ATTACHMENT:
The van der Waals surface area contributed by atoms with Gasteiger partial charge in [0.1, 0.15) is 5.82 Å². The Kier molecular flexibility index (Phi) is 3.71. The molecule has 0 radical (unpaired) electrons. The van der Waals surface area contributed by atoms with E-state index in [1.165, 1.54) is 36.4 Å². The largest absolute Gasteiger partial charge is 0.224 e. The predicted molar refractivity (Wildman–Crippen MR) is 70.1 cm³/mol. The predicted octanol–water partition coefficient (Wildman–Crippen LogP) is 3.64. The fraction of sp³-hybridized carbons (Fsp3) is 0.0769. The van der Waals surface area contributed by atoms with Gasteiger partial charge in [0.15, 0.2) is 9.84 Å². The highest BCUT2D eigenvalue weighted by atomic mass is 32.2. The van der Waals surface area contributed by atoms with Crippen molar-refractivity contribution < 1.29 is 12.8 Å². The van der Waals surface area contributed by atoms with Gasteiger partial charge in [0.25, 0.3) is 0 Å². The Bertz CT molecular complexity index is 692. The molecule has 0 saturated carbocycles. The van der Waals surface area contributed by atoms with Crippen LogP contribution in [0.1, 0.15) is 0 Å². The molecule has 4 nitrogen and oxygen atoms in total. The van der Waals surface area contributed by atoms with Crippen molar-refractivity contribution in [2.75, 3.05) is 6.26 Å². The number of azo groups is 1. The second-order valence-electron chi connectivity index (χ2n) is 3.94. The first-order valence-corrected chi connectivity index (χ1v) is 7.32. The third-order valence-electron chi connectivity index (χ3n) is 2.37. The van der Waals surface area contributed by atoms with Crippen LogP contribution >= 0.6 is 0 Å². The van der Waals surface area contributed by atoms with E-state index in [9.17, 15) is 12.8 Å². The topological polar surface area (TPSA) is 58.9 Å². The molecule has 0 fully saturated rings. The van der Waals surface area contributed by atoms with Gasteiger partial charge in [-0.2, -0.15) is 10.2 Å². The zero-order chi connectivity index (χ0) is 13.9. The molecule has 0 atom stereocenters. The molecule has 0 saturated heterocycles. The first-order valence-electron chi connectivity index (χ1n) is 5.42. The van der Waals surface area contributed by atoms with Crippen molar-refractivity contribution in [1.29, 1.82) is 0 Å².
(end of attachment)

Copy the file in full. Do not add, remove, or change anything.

The van der Waals surface area contributed by atoms with Gasteiger partial charge in [0.1, 0.15) is 5.82 Å². The Kier molecular flexibility index (Phi) is 3.71. The molecule has 0 radical (unpaired) electrons. The van der Waals surface area contributed by atoms with E-state index in [1.165, 1.54) is 36.4 Å². The largest absolute Gasteiger partial charge is 0.224 e. The predicted molar refractivity (Wildman–Crippen MR) is 70.1 cm³/mol. The predicted octanol–water partition coefficient (Wildman–Crippen LogP) is 3.64. The fraction of sp³-hybridized carbons (Fsp3) is 0.0769. The van der Waals surface area contributed by atoms with Gasteiger partial charge in [0.15, 0.2) is 9.84 Å². The highest BCUT2D eigenvalue weighted by atomic mass is 32.2. The van der Waals surface area contributed by atoms with Crippen molar-refractivity contribution < 1.29 is 12.8 Å². The van der Waals surface area contributed by atoms with Gasteiger partial charge in [0.25, 0.3) is 0 Å². The Bertz CT molecular complexity index is 692. The molecule has 0 saturated carbocycles. The van der Waals surface area contributed by atoms with Crippen LogP contribution in [0.1, 0.15) is 0 Å². The molecule has 4 nitrogen and oxygen atoms in total. The van der Waals surface area contributed by atoms with Crippen molar-refractivity contribution in [2.75, 3.05) is 6.26 Å². The number of azo groups is 1. The second-order valence-electron chi connectivity index (χ2n) is 3.94. The first-order valence-corrected chi connectivity index (χ1v) is 7.32. The third-order valence-electron chi connectivity index (χ3n) is 2.37. The van der Waals surface area contributed by atoms with Crippen LogP contribution >= 0.6 is 0 Å². The van der Waals surface area contributed by atoms with E-state index in [9.17, 15) is 12.8 Å². The topological polar surface area (TPSA) is 58.9 Å². The molecule has 0 fully saturated rings. The van der Waals surface area contributed by atoms with Gasteiger partial charge in [-0.2, -0.15) is 10.2 Å². The zero-order chi connectivity index (χ0) is 13.9. The molecule has 0 atom stereocenters. The molecule has 0 saturated heterocycles. The first-order valence-electron chi connectivity index (χ1n) is 5.42. The van der Waals surface area contributed by atoms with Crippen molar-refractivity contribution in [1.29, 1.82) is 0 Å².